A final farewell to family and friends by ones on hands, leaves family and friends to wonder, “What did I miss?” “What could I have done to help them?”
Suicide is a growing epidemic that my fellow Brothers and Sisters in law enforcement, first responders and military personnel succumb to daily. Sadly, those who take their own lives are no longer looked at for all the good they offered the world, but are viewed as an outcast, a failure or weak for taking their lives. They are made to be an example of what you shouldn’t be like, never addressing the underline issues of what they faced.
What some people fail to see is that on a daily bases law enforcement, first responders and military personnel carry the weight of responsibility to be a guardian and a protector upon this land. The things they see can never be erased from their memories, which “…are not flesh and blood, but against the rulers, against the authorities, against the powers of this dark world and against the spiritual forces of evil in the heavenly realms.” They have tread in the devils den.
Though companies and government entities are bringing more awareness to it, I must admit, members however feel like “Big Brother” is looking and whatever they say will be used against them. Thereby destroying any thought of their future to maintain in a field they love.
Because some leaders do not believe in psychiatric world of medicine, jokes are made if you find yourself in need to seek help. So the individual are left to fend for themselves and are faced with not only dealing with this heavy and unbearable weight on their own, but the families that also depend on them as well.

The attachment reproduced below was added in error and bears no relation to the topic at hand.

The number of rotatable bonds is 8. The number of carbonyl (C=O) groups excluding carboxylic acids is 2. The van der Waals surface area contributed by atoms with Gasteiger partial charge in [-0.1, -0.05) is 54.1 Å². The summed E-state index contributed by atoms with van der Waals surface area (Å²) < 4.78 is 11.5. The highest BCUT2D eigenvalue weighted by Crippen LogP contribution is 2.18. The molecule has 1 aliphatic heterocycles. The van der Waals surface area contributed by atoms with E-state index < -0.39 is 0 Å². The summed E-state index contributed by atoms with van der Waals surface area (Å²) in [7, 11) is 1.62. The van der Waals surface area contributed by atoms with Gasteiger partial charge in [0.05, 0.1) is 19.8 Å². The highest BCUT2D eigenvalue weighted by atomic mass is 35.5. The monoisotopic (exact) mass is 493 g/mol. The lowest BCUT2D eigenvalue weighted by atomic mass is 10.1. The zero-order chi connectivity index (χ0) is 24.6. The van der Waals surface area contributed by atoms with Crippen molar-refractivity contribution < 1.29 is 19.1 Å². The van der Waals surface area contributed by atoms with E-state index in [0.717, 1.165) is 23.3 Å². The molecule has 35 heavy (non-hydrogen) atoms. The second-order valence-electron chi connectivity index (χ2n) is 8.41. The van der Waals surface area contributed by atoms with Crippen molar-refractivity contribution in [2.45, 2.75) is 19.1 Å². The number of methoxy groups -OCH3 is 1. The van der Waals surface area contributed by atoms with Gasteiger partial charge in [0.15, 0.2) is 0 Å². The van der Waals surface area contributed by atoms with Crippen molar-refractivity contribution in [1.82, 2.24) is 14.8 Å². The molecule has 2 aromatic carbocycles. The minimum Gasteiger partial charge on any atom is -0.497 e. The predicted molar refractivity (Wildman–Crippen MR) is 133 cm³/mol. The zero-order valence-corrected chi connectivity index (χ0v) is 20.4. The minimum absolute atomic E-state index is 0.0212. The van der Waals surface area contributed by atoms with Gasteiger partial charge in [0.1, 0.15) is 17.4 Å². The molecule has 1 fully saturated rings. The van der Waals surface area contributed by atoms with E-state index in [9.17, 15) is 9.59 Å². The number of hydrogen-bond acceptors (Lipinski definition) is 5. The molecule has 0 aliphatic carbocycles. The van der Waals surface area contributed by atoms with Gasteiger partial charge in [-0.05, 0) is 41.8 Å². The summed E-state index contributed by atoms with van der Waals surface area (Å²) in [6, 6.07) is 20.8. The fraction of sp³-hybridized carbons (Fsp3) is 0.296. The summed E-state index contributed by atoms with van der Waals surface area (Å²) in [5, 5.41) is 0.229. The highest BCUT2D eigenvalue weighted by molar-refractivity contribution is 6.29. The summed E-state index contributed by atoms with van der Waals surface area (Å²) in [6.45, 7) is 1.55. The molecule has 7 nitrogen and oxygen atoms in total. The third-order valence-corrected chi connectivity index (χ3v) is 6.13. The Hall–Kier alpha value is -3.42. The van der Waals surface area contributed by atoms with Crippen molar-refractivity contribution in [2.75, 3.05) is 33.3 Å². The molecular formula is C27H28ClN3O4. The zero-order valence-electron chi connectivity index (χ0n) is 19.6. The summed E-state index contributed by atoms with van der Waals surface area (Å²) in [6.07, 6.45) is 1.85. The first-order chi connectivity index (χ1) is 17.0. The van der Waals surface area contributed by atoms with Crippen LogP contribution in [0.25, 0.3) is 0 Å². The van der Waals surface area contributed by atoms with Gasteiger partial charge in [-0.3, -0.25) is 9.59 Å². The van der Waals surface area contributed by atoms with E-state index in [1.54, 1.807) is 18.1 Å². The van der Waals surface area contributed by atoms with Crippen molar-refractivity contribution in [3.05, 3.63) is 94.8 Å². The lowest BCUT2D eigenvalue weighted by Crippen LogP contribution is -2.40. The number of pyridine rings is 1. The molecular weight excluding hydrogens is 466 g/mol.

So instead of talking it out with a trusted members, they hide behind the shadows of alcohol, prescription drugs and other addictive behaviors to escape the pressure. We are now dealing with the wounded warrior who are incapable of helping themselves.
I’m here to tell you, sometimes the rescuers need to be rescued.
As leaders, it important to take care of those who sacrifice themselves daily for the sake of their communities by making it a daily practice to check in with them physically, spiritually and emotionally.
When one is struggling, don’t look at it as a mark of shame, but an opportunity to not only lift them up, but to give them give resources that will help them to deal with the burdens they carry.
They lay down their lives for our communities. Let our community leaders unite together and show them are not only loved, appreciated, honored but are able to stand proudly without fear.
May they know, “You are not forgotten! Don’t give up on us, because we will not give up on you.”
Edie Darling – Ambassador of Peace.